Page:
Furiously recalculating — that’s what 23 feels like.
What if I could do what I love to do, only with numbers instead of words? I could coax them into line, one by one. Manipulate them, find some sense in them. I could pay my rent this way, I think. Words do not seem to pay the rent.
I don’t know what to focus on. I don’t know if I should really be looking for a pitfalls-I-can-deal-with, pays-the-bills job. Or if it’s okay, at 23, to set my sights on something closer to a dream. Here are some of the words that stubbornly refuse to appear in this dream: accountant, doctor, engineer, lawyer, teacher, unpaid intern, graduate student, Ph.D. candidate, Peace Corps volunteer.
I don’t know which stage of life I’m supposed to be in, currently. Maybe dreaming should come later. Maybe things like salary and security and benefits and experience should come now.
Should worrying about meeting someone come now, too? I don’t mean someone as in anyone; I mean the last one. Someone to share biscuits and jam with every morning, and not just when we pencil each other in.
I like talking to you. About past loves and potential possibilities, about places we’ve been and places we’d like to go. About bad choices and wonderful strokes of good luck. About totally botched interviews and fancy pie fillings.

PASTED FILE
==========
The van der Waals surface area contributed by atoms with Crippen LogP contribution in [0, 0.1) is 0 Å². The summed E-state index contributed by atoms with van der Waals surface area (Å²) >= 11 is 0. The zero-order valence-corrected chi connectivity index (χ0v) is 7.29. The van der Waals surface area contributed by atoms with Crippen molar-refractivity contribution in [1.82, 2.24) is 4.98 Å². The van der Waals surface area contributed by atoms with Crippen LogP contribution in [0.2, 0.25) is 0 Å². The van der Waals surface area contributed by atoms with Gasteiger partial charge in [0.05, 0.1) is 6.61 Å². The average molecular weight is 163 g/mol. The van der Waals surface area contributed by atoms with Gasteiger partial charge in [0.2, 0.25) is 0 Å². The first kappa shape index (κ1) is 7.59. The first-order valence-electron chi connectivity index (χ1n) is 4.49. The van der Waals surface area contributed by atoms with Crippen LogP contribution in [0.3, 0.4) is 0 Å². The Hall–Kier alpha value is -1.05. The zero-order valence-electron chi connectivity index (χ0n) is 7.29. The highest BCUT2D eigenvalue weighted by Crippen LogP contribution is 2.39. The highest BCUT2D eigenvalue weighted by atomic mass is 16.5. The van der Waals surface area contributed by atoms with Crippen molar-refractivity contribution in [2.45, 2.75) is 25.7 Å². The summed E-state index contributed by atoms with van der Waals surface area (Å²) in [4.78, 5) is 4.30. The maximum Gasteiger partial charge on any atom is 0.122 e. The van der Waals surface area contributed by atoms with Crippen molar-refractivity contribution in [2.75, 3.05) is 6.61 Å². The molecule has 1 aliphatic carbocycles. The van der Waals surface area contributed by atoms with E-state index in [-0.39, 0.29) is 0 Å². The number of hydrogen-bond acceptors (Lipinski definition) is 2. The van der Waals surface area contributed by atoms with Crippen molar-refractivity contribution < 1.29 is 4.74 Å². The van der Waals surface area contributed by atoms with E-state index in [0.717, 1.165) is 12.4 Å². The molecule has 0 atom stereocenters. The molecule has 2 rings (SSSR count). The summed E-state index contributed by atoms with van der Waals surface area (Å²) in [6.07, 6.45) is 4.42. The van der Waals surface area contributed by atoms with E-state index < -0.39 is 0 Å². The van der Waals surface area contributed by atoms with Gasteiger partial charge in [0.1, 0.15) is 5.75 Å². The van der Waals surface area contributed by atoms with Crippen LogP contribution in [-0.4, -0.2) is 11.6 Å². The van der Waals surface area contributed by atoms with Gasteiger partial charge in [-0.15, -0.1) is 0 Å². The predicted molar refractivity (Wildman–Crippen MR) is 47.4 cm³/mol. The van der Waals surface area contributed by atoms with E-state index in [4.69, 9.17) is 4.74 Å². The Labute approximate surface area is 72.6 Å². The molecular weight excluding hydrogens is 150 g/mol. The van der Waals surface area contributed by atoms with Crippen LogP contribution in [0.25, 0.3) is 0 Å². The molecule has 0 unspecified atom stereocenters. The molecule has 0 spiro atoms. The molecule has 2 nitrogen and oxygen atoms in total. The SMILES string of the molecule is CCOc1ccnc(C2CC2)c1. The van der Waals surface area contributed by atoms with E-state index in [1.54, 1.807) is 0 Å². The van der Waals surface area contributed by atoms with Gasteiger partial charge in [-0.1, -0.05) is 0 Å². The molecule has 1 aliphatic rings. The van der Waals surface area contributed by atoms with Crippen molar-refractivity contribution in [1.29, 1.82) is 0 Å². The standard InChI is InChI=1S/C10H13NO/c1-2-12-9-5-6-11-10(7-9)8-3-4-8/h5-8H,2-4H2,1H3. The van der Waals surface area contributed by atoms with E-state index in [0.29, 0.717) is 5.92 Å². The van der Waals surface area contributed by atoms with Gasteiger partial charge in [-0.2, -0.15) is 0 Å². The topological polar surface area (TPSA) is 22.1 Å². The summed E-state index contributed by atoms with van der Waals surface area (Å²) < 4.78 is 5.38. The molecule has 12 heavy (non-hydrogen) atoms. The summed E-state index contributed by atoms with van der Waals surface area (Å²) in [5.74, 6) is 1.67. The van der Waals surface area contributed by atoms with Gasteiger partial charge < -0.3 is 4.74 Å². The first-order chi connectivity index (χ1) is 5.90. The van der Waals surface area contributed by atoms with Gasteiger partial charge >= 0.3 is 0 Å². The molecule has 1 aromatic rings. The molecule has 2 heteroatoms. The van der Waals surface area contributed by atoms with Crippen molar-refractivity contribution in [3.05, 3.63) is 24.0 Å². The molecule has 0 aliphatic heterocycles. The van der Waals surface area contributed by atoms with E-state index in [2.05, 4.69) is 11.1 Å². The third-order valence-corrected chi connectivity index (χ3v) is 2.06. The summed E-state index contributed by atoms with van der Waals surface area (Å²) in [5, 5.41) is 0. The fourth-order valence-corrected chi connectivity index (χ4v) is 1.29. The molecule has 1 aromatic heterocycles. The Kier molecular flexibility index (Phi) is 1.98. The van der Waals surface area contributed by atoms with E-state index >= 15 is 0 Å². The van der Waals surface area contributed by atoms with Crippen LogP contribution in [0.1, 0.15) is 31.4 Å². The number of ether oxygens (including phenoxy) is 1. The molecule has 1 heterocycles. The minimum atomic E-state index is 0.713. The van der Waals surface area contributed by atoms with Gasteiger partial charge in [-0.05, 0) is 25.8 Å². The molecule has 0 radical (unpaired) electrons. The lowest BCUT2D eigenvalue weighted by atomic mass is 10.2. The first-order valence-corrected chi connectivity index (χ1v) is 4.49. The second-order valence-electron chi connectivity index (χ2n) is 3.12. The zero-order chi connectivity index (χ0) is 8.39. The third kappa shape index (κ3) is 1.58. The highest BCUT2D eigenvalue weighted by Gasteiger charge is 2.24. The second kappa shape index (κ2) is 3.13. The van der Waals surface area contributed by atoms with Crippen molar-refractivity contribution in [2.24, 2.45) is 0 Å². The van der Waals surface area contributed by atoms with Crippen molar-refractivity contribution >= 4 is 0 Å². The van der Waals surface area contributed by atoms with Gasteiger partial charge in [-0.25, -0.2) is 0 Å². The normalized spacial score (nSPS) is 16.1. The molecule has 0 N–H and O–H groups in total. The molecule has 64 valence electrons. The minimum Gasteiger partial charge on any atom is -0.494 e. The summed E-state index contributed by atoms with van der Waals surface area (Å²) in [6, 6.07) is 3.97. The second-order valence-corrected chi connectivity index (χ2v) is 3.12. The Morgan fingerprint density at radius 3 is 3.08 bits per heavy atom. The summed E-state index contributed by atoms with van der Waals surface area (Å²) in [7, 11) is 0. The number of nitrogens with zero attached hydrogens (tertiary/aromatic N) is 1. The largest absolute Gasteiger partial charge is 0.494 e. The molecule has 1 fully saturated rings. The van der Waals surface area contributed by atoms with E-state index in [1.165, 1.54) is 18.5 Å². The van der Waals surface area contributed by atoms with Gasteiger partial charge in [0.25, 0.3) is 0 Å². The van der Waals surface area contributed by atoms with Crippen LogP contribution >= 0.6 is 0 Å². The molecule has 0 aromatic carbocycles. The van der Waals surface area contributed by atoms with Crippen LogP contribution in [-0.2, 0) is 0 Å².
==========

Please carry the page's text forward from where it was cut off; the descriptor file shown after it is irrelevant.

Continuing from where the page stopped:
You are a wonderful, wonderful friend. But I don’t remember to miss you when you aren’t there. I don’t make a line of pillows down the center of my bed and think of you when I curl up to sleep. I don’t crave your mom’s cheesecake or your grandmother’s meatballs, your best friend’s low whistle or your father’s clap on the back.
Instead, I wish for the way he used to scoot in behind me on my desk chair. All thighs and biceps and intoxicating aftershave. I wish for I love you, exhaled against my neck, and the warmest kind of warm. I wish for roving hands and matching smiles. When did we stop laughing? When did we start sounding so tired, so resigned? I love you, and then the deafeningly silent: but it’s not enough.
We were in love and then we were in something else. We were young and then we were not as young. We were growing together and then we were miles, miles, miles apart. How bewildering.
The things that got in the way — how important are they now?